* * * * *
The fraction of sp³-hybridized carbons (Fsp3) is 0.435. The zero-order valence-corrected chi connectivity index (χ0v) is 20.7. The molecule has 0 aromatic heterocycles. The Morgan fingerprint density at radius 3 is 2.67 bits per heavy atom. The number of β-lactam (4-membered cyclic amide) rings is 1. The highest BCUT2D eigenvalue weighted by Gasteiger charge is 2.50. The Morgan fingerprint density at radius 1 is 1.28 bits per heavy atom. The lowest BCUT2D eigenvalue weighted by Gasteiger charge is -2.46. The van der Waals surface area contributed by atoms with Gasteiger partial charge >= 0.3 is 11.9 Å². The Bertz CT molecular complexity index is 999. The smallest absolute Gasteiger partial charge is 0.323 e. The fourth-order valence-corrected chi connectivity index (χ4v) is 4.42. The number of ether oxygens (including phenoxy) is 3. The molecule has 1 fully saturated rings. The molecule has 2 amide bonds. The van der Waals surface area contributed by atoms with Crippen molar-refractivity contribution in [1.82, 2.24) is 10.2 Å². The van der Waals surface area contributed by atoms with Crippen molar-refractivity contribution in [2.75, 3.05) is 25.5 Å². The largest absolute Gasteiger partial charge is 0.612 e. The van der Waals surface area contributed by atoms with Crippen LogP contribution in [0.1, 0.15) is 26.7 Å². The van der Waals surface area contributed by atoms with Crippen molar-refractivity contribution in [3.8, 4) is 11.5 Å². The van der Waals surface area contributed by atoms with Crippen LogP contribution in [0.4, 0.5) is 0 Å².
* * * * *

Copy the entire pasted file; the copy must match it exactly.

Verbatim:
The fraction of sp³-hybridized carbons (Fsp3) is 0.435. The zero-order valence-corrected chi connectivity index (χ0v) is 20.7. The molecule has 0 aromatic heterocycles. The Morgan fingerprint density at radius 3 is 2.67 bits per heavy atom. The number of β-lactam (4-membered cyclic amide) rings is 1. The highest BCUT2D eigenvalue weighted by Gasteiger charge is 2.50. The Morgan fingerprint density at radius 1 is 1.28 bits per heavy atom. The lowest BCUT2D eigenvalue weighted by Gasteiger charge is -2.46. The van der Waals surface area contributed by atoms with Gasteiger partial charge >= 0.3 is 11.9 Å². The Bertz CT molecular complexity index is 999. The smallest absolute Gasteiger partial charge is 0.323 e. The fourth-order valence-corrected chi connectivity index (χ4v) is 4.42. The number of ether oxygens (including phenoxy) is 3. The molecule has 1 fully saturated rings. The molecule has 2 amide bonds. The van der Waals surface area contributed by atoms with Crippen molar-refractivity contribution in [1.82, 2.24) is 10.2 Å². The van der Waals surface area contributed by atoms with Crippen molar-refractivity contribution in [2.75, 3.05) is 25.5 Å². The largest absolute Gasteiger partial charge is 0.612 e. The van der Waals surface area contributed by atoms with Crippen LogP contribution in [0.1, 0.15) is 26.7 Å². The van der Waals surface area contributed by atoms with Crippen molar-refractivity contribution in [3.8, 4) is 11.5 Å². The van der Waals surface area contributed by atoms with Crippen LogP contribution in [0.4, 0.5) is 0 Å².